Lesson Plan:

# Timeline of My Life

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September 27, 2015
Subject
September 27, 2015

## Learning Objectives

Students will be able to place important life events in chronological order.

## Lesson

### Introduction (5 minutes)

• Display 5-6 photos representing important life events out of order.
• Share the importance of each photo with the class. *Examples may include: birth, first bike ride, a birthday celebration, and a family trip. Be sure to include photos that would show a distinction between ages.
• Tell students that each photo shows a different time period of your life, and when put together it tells a story.

### Explicit Instruction/Teacher Modeling (10 minutes)

• Tell students that you would like to place the photos in chronological order.
• Explain that chronological order is the arrangement of things following one another in time.
• Ask students to view the photos and assist you in placing the photos in order from left to right.
• As photos are being placed in order, write the eventsâ€™ year near each photo, and draw a line connecting each year from end to end.
• Have students observe the information on the board. Draw studentsâ€™ attention to the years to show how the years are increasing.
• Explain to students that they are viewing a timeline, a linear representation of important events in order.

### Guided Practice/Interactive Modeling (5 minutes)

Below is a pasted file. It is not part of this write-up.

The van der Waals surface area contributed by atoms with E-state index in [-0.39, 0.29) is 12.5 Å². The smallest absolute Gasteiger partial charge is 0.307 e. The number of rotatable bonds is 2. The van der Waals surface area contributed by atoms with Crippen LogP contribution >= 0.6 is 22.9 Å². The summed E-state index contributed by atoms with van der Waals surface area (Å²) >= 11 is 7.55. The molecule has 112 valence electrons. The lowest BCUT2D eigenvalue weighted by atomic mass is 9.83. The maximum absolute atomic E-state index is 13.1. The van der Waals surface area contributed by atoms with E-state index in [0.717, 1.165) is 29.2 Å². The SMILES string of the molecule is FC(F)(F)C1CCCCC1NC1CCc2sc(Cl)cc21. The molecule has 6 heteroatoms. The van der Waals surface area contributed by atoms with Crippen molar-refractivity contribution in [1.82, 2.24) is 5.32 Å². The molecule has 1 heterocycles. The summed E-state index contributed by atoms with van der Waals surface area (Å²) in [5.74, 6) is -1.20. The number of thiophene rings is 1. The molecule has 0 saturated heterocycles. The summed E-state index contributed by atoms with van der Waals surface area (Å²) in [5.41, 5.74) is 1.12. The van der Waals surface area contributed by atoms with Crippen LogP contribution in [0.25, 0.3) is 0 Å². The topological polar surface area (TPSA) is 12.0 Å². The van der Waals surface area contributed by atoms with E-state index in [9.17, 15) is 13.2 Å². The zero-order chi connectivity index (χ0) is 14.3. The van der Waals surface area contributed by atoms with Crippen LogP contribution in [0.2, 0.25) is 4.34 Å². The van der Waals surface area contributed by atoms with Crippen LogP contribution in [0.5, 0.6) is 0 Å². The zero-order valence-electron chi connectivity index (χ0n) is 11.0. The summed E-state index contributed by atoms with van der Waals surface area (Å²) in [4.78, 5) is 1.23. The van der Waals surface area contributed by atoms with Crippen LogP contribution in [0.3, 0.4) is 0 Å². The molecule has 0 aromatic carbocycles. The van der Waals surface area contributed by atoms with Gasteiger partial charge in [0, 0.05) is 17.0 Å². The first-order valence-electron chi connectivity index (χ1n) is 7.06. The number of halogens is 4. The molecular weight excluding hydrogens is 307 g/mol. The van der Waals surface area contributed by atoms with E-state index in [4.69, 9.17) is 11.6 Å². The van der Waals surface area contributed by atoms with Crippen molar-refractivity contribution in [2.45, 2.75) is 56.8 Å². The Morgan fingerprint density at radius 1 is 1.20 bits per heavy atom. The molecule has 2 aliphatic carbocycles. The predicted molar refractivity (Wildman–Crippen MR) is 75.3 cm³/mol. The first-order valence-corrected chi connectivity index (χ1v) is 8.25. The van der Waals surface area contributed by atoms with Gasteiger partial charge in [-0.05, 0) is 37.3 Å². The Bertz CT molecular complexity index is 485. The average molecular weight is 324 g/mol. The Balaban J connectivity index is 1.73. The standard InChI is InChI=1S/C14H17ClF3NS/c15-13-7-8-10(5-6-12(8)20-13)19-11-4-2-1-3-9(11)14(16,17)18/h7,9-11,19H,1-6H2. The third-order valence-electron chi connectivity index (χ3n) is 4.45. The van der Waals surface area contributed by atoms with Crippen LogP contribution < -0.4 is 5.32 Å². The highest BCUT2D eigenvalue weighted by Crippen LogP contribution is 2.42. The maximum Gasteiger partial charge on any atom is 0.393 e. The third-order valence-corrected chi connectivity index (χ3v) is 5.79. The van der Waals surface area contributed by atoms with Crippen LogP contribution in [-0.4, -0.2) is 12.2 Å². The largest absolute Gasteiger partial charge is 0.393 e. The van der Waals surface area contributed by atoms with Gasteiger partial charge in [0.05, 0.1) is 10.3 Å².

• Pass out the What is a Timeline? worksheet.
• Review the worksheet with students and explain that timelines can also be used to show events during the day.
• Ask students to read and discuss how the timeline is similar to their morning routine.
• Next, pass out a blank sheet of paper, and ask students to reflect upon their school day. Tell students they will create a school day timeline.
• Draw a line going across the board horizontally.
• Direct students to begin at the far left of the timeline, and place a vertical line at the end. Ask students to write the time they wake up for school under the vertical line.
• Model another event on the board to students. Examples may include: Time I eat breakfast, time I leave for school, the time school starts, or lunchtime.

### Independent Working Time (25 minutes)

• Each student will continue working on their school day timelines.
• Set expectations on how many events students are to list.
• Ask students to illustrate and color each event on their timeline.

## Extend

### Differentiation

• Enrichment: To challenge students, ask them to produce a timeline that represents a full day, from waking up to going to sleep.
• Support: To assist students needing extra support, reduce the amount of events or ask students to only illustrate their events on their timeline.

## Review

### Assessment (5 minutes)

• To check for understanding, monitor the classroom as students are drawing their timelines.
• Check for correctness on student work and assist if necessary.

### Review and Closing (10 minutes)

• At the end of the lesson, allow students to share their timelines with peers.
• Ask students to share what they learned in todayâ€™s lesson.
• Assign the George Washington or Abraham Lincoln worksheet as an additional in class or homework assignment to solidify the lesson.